Get in the mood for Mood Indigo

International films are often met with skepticism by some viewers, who tend to stay away from movies in different languages. Admittedly, there is a certain degree of movie-magic lost when forced to stare at subtitles the entire time. Though, after a while, you become accustomed to it, and finally you are able to focus on the images too. Mood Indigo is a movie that is worth any of that initial frustration.

A French romantic drama directed by Michel Gondry, known for Eternal Sunshine of the Spotless Mind, Mood Indigo was released in 2013. The movie was adapted from Boris Vian’s 1947 novel Froth on the Daydream, and it won the Best Production Design award at France’s Cesar Awards, while being nominated for two other awards as well.

The film takes place in a surreal Paris where cocktails are made by playing pianos and cooking teachers are kept in a television in the oven. In this vision of Paris, a young man named Colin lives a life of wealth and happiness. While he is at a party, he meets a woman named Chloe, and life turns so much sweeter. They quickly fall in love and marry.  However, during their honeymoon, Chloe contracts an illness that can only be treated by surrounding her with flowers every day. Colin must then do everything in his power to try to save his wife, and through this act of love, he begins to realize how much he must sacrifice for her survival.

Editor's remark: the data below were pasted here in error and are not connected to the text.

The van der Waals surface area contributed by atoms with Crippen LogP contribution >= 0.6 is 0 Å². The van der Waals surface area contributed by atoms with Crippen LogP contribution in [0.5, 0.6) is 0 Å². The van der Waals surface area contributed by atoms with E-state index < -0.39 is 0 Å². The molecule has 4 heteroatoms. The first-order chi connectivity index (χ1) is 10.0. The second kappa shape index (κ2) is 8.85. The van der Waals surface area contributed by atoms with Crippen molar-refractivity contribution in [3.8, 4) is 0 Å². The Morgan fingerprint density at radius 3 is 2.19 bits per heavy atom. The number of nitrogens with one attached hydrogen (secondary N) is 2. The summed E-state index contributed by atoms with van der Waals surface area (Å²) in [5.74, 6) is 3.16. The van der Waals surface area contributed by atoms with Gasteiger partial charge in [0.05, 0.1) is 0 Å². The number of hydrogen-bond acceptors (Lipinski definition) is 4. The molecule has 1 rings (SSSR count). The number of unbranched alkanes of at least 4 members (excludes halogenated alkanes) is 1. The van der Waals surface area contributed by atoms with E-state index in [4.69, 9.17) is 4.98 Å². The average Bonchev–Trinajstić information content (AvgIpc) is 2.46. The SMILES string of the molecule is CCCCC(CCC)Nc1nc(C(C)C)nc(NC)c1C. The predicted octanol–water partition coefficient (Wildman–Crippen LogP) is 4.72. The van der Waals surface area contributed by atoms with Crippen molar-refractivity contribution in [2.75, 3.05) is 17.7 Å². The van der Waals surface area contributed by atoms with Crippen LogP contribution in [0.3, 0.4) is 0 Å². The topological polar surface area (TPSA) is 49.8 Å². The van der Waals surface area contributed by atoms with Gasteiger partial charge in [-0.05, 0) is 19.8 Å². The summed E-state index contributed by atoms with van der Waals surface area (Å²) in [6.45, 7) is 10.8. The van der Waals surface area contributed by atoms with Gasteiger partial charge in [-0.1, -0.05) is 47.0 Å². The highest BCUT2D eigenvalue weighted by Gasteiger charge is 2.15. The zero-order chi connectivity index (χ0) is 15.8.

Besides its plot, the movie’s style will stand out to any moviegoer. It is a beautiful movie, as the world created is vibrant and colorful. Gondry’s use of stop-motion also creates a vivid, dynamic world. As the movie progresses and tension rises, the visual composition shifts, as images seem more desaturated and decayed. In short, the film succeeds in capturing the magic behind love and the tragic emptiness behind loss.

I must emphasize, however, that this movie is not for everybody. It can be slow at some points, and the foreign-language element certainly does not help non-French speakers. I do very much recommend that people watch this movie, even though it is somewhat avant-garde. It requires concentration, so I urge you: Immerse yourself in it. Make some popcorn, get comfortable, and enjoy the surreal, romantic world that has been created for you.